In his masterpiece book STRATEGIC INTERACTION, Erving Goffman talks about the basic “moves” inherent with social interaction. Three of these basic moves have a direct bearing on our discussion. The first type of “move” that is basic to gaming is a COVERING MOVE. This type of strategic move is intended to hide or obscure negative information about us that would blemish our front. Men sometimes label their porn collection as “camping equipment” or some other tag that would seem somewhat uninteresting to a female companion; lessening the chance that she will have a desire to look inside any such container. Others may hide their Prozac container during the initial stages of dating (and perhaps even beyond).

The existence of a covering move makes possible the need for an UNCOVERING MOVE. Most of us realize that people front and aren’t always on the up-and-up. Therefore, people will use uncovering moves to get at the “truth” behind another person’s front(s). I hate to be the bearer of this news, but women tend to be better at uncovering than men.

There are a number of ways to discover or uncover the truth behind a front. The goal here is to unobtrusively glean clues as to another’s “true” motives for engaging in certain fronts. The masters of uncovering moves are the ones who not only understand the larger picture in which fronting occurs, but are also attuned to the nuances of how the drama unfolds in face-to-face interactions.

These masters are gifted at noticing the manner in which the “i”s are dotted and the “t”s are crossed. These gifted observers are the ones who realize that small clues reveal large motives. A former girlfriend of mine knew I wasn’t a morning person. On a number of occasions, she had asked me to accompany her to her parents’ house, to the mall, or to help her around the house at some early hour. Normally I found a way to get out of such requests. One day however, she noticed I was up very early. She asked me why I was up so early and I told her I was going hiking with some friends. She surmised from this incident that I enjoyed my friends more than I enjoyed her parents or helping her with the house chores. As a master of uncovering moves, my girlfriend had first asked me questions around the issue, rather than first assessing my motive and then accusing me directly. She had let me do the talking first, that way I had to stick to my story once I had realized she had “uncovered” me.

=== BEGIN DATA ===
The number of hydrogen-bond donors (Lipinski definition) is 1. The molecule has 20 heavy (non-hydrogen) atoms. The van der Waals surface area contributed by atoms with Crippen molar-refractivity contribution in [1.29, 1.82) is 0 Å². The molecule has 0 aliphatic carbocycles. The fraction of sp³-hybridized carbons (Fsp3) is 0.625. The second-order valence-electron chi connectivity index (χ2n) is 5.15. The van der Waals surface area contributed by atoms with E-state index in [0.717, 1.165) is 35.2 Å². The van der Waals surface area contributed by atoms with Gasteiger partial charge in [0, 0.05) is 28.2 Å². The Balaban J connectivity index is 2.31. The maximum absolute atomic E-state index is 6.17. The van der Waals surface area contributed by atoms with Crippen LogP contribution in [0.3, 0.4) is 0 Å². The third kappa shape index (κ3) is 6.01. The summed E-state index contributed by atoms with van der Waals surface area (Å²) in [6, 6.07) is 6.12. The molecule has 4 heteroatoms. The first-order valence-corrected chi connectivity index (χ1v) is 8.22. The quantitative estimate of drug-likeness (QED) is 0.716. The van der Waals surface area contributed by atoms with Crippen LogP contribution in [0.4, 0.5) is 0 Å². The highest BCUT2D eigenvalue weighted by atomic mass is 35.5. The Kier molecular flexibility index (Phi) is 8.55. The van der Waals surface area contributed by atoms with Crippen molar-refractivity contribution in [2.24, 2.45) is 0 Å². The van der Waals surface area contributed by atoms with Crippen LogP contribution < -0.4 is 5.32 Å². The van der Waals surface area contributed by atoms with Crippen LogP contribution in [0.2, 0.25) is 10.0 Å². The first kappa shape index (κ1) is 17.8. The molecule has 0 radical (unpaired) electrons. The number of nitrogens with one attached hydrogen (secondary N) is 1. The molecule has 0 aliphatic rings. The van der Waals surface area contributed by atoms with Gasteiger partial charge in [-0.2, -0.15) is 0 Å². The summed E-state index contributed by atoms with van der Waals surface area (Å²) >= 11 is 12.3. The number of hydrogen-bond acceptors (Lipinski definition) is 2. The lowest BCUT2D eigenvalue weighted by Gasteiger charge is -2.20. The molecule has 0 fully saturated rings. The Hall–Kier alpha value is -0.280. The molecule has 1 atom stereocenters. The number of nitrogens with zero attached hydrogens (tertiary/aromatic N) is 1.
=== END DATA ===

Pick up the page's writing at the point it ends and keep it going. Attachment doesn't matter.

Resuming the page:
Once someone’s front is called into question because of an uncovering move, it doesn’t necessarily mean that the act is spoiled completely. Some actors don’t instinctively surrender their front or admit their uncovered motives for their actions. These types know how to talk their way out of a potentially blemished front. As soon as these guys realize they’ve been a victim of an uncovering move, they instinctively and smoothly attempt a COUNTER-UNCOVERING MOVE.

By now you’ve probably guessed that a counter-uncovering move is an attempt to “reset” a spoiled front. The recent series of TWIX television commercials are good examples of this type of move. In one spot, the man is attempting to quietly sneak in late without his wife knowing. She wakes up as he is next to the bed undressing. She asks him if he is just arriving home (uncovering move). He responds by telling her that he is actually motivated to go to work early (counter-uncovering move).